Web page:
18 Continuing professional development

Demonstrating initial and ongoing competency of our employees is one key part of regulation. Now our training and competence schemes are fully operative we may have identified areas where individuals need additional training to help them demonstrate their competency in a particular work area.

Many organisations have recognised the benefits of developing their employees and all these still apply. So while we are mindful of the need to ensure our staff are able to competently perform their job functions, we shouldn't forget the actual benefits of investing in the people who are representing our businesses.

Such benefits include: the potential for increased productivity; efficiency; enhanced level of customer service; and improving or developing staff and manager relations.

And, of course, making staff feel they are valued by investing time and money in their development.

Training and coaching
Conducting training sessions does not necessarily need to be left to a 'trainer'. You may identify an individual, or individuals, within your business who are able to share their knowledge, experience and the practical application of these to the role.

There are two key parts to helping an individual become competent in a particular work area. Training is the most obvious one. However, training alone may only do half the job.

Training can be defined as when one party imparts knowledge and/or a skill and another party acquires it. For example, teaching someone the features and benefits of a particular product (knowledge), or how to close a sale (skill).

However, the danger is that we stop the learning process at that point. Through training, an individual may have acquired sufficient knowledge to pass a competency test. But they may not necessarily be able to apply that knowledge in their day-to-day role. For example, they understand how they should close a sale, but when it comes to doing it they find it is much harder to put into practice.

This is where the second part of competency comes in: coaching.

The aim of coaching is to assist with the transfer of knowledge. It will help the individual to apply their knowledge and/or skill practically to the job and will also develop these further in order to be more effective.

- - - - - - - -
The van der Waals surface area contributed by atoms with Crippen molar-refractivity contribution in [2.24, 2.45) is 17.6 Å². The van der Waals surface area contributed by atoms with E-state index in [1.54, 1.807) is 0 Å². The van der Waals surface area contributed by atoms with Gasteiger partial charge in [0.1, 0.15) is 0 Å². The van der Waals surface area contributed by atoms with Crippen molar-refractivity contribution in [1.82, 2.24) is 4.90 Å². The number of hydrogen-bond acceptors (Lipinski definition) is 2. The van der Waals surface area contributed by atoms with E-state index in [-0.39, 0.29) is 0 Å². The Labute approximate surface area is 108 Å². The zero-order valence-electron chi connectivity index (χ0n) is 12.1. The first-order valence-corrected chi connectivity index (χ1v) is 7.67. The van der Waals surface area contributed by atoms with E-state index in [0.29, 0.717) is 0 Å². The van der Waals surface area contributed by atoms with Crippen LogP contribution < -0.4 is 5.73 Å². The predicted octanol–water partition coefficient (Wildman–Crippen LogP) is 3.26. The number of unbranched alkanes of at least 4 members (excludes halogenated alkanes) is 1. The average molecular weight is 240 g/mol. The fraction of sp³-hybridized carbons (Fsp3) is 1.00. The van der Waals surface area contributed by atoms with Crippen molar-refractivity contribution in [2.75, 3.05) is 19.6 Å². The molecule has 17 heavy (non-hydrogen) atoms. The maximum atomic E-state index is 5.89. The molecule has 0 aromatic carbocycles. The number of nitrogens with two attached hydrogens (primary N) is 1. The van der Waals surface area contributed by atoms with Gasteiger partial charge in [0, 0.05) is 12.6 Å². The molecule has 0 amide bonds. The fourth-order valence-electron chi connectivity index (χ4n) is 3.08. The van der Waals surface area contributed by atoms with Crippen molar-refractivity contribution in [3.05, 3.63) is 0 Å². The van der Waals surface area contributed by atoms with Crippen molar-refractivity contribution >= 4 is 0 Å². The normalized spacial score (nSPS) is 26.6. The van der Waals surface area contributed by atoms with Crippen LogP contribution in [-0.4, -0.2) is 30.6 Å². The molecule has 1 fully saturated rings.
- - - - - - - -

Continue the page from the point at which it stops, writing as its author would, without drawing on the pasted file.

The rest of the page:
Knowledge transfer

Before you start any 'training' exercise, don't assume it is training that the individual needs. It is easy to make such an assumption and then be surprised when the individual has not improved as a result.

Identify whether the individual knows what he or she needs to know and how to do it. If he or she has this knowledge you may find that coaching is what is needed, not more training. Also remember that, whether they have a need for training or coaching (or both), could well vary for different parts of their role.

There are two forms of coaching, directive and non-directive.

Directive coaching is where the coach will reach a conclusion about how the knowledge and skills should be applied to the role, and then direct the individual accordingly. This can be an appropriate method of coaching in situations where the individual has no ideas or suggestions on how to apply the knowledge to the job, either through lack of experience or even lack of confidence.

But, there are some potential disadvantages to this approach:

  • If the coach's suggestion does not work, the individual may be reluctant to ask again
  • The coach has taken responsibility for 'sorting the matter' rather than the individual taking ownership
  • It is an easy option for the individual as they do not need to think about the matter themselves and consider what may work for them.
  • Alternative suggestions
    If this approach is adopted, the coach should try to encourage the individual to participate by sharing their experiences. At the same time he or she could ask for input and alternative suggestions to find a way that will work.

    Non-directive coaching is where the coach encourages individuals to do the thinking so they identify their own solutions.

    The advantage of this approach is that there is more chance the individual will find something he or she is comfortable with and that works. It is much easier to practice a style or approach that you have thought of yourself, rather than applying somebody else's.

    In summary, while there is a regulatory need to ensure your employees can demonstrate competency, there are many other benefits to your business of investing in your people.

    Give your employees responsibility for their own learning and development and make them accountable for it. People work much harder to make their own ideas work so encourage them to drive their own learning and in return support them wherever you can. IT

    ' Elizabeth Mills is head of HR, compliance and training at The Broker Network

    CPD answers 24 February - The answer to Question 14 should have read:
    1 - By the postcode in which the vehicle is kept.